(Below a follow-up on a previous post about Dennett’s ‘Consciousness Explained’. This note draws on discussions with the study group on this text at the TU Delft)
In chapter 12 of Consciousness Explained, Dennett disposes of ‘Qualia’, – they are ‘disqualified’. A possible complaint is that he is not particularly clear as to how the argument works. I don’t plan on defining qualia at this point, but below a second line of reasoning to make Dennett more palatable.
1. Residual Properties
One of Dennett’s main goals in chapter 12 is to show how experiences can be reduced to responses of an organism to its surrounding (that is my reconstruction at least), and thereby ultimately close an apparent gap between on the one hand the world of external phenomena and brain-processes, and on the other the world of subjective experiences.
Qualia are problematic because, according to Dennett, they are almost invented to resist such a re-interpretation (perhaps I’m allowed to say ‘reduction’?). Supposedly knowing whats going on in the brain is something else than knowing qualia, and supposedly knowing the way an organism responds to its surrounding is completely irrelevant to the issue of qualia. Thus qualia would be a field of study forever outside of the scope of ‘regular’ science.
So as Dennett puts this in Intuition Pumps, qualia are the supposed residual properties left after all properties have been handed over to scientific investigation. They are the one thing about subjective experience which science cannot study. The unique private and subjective ‘feel’ of how things appear. Therefore they cannot be something which figures in a materialist ontology.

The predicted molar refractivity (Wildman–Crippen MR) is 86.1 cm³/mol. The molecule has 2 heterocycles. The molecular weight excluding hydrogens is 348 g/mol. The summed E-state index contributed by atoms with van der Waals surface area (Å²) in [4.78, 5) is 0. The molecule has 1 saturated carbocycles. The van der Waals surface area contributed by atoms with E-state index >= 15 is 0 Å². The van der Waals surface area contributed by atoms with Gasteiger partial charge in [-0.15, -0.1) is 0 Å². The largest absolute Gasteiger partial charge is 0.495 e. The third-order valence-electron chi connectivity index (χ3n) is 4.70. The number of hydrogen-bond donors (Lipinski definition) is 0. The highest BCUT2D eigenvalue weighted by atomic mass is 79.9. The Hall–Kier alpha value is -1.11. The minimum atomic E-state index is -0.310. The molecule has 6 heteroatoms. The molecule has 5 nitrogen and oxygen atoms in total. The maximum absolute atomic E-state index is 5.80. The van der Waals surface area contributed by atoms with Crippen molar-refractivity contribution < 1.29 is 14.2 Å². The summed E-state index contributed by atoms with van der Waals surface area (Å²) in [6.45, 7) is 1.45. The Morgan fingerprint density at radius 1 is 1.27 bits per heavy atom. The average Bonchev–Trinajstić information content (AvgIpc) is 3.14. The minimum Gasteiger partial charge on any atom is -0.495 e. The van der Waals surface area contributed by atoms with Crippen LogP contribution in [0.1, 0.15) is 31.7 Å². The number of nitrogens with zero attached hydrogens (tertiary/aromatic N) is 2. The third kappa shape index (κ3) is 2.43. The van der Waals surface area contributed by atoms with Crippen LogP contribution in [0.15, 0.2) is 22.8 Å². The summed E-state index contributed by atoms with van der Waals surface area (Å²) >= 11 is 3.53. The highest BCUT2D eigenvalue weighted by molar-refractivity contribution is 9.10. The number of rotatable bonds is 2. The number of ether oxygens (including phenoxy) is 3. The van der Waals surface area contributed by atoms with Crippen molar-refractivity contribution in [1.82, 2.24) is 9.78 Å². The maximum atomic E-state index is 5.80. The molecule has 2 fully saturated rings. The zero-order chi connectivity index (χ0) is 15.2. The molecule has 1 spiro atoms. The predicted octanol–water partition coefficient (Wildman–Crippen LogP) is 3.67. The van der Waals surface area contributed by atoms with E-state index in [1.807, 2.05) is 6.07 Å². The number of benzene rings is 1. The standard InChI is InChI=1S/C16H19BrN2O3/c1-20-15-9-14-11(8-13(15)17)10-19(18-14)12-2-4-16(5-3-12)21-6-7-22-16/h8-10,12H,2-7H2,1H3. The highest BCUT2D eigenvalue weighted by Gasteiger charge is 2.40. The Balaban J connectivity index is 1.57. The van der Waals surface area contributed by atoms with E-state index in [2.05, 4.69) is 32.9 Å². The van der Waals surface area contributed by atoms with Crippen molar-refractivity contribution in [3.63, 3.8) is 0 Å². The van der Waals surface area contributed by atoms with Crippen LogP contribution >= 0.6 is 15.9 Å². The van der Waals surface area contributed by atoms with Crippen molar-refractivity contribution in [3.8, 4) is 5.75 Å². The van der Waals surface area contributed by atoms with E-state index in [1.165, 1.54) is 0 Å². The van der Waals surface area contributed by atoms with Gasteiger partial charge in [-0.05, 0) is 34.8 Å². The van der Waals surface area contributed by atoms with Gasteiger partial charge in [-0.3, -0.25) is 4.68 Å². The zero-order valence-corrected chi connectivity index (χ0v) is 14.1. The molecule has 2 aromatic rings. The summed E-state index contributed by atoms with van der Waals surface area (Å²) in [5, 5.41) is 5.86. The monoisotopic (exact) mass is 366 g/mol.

2. Behaviourism and intuitions
According to Dennett, the intuition that something like a residual property might exist, something like ‘the peculiar way this experience just seems to me’, is pumped by several thought experiments. These thought experiments supposedly proof that qualia are not just part of the responses a subject has. For instance:
“That [combination of behaviour and dispositions] cannot be all there is to it […] for while that complex of mere dispositions might be the basis or somehow, for my particular quale of pink, they could all be changed without changing my intrinsic quale. or my intrinsic quale could change, without changing that manifold of mere dispositions. For instance, my qualia could be inverted without inverting all my dispositions. I could have all the reactivities and associations that I now have for green to the accompaniment of the quale I now have for red, and vice versa.” (389)
Or perhaps more dramatically, all of us might have different qualia connected to the same responses to a colorful object:
“There are the ways things look to and sound to and smell to me, and so forth. That much is obvious. I wonder, if the ways things appear to me are the same as the ways things appear to other people.” (389)
So it seems that the way ‘red’ appears to me, subjectively, privately, might just not be the way red appears to you. Perhaps your red is my green. Even if we respond similarly by calling it ‘red’ and noticing it to be the same color as the firetruck, it might still be the case that ‘red’ appears different, because this experience is independent of these particular responses.
At this point Dennett complains that this intuition is flawed. It presupposes that we actually separate our concept of ‘experience’ from dispositions to behave in certain ways. And in fact, we don’t do this. We are much more behaviorist than we think.
(This is both the Rylean and Wittgensteinean bit of Dennett)
3. Turning knobs
To notice this, Dennett proposes we tweak the experiment a bit. We can reduce behavioral dispositions to brain processes. Qualia are not reducible. So supposedly they have nothing to do with behavior. So behaviour should not matter in any way whatsoever (392). So can we truly image a case of qualia-flipping without flips in the behavior? Would we even ‘intuit’ that a flipping of qualia has occurred in those cases?